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35. [85]

It was by you that the temple of Jupiter Urius, the most ancient and the most venerated of all the temples of the barbarians, was plundered. They are your crimes which the immortal gods have been avenging on our soldiers; for when they were all attacked by one kind of disease, and when no one who had once fallen sick was found to recover, no one had any doubt that it must have been the insults offered to men connected with us by ties of hospitality, and the murder of ambassadors, and the attacking of peaceful and allied tribes with wanton and wicked war, and the plundering of temples, which were the causes of this great destruction. You can recognise in such brief particulars as these the universal nature of your wickedness and cruelty. [86]

Why need I now detail the whole course of your avarice which is connected with innumerable crimes? I will just mention a few which are most notorious in a lump. Did you not after they had been paid to you from the treasury leave behind you at Rome, to be put out to usury the eighteen millions of sesterces which you had obtained under pretence of its being money for your fit out as governor of a province, but which was in reality the price for which you had sold my life?1 Did you not when the people of Apollonia had given you two hundred talents at Rome, in order, by your means, to avoid payment of their just debts,—did you not, I say, actually give up Fufidius, a Roman knight, a most accomplished man, to his debtors? Did you not when you had given up your winter quarters to your lieutenant and prefect, utterly destroy those miserable cities? which were not only drained of all their wealth, but were compelled to undergo all the unholy cruelties and excesses of your lusts. What was your method of valuing corn? or the compliment which you claimed? if, indeed, that which is extorted by violence and by fear can be called a compliment. And this conduct of yours was felt nearly equally by all, but most bitterly by the Boeotians, and Byzantines, and by the people of the Chersonesus and Thessalonica. You were the only master, you were the only valuer, you were the only seller of all the corn in the whole province for the space of three years.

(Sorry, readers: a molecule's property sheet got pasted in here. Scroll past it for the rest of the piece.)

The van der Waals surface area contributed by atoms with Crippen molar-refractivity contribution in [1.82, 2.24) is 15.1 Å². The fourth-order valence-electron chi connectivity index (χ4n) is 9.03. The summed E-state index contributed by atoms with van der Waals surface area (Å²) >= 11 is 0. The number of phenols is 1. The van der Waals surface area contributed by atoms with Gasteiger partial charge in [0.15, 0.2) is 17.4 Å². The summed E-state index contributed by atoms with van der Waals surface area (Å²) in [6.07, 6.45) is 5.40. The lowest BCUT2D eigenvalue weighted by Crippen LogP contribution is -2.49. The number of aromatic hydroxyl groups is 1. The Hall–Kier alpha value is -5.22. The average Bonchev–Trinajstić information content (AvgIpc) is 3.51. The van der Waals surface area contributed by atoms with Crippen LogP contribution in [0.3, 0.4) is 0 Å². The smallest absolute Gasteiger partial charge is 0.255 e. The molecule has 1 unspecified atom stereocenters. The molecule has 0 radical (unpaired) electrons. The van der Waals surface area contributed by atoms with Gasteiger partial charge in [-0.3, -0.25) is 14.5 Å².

1 The reader may as well be reminded that the Latin word caput, here and elsewhere translated life, means in reality, when employed, as here, in a legal sense, the civil privileges of a Roman citizen as well as his life, and they were destroyed by banishment as completely as by death.

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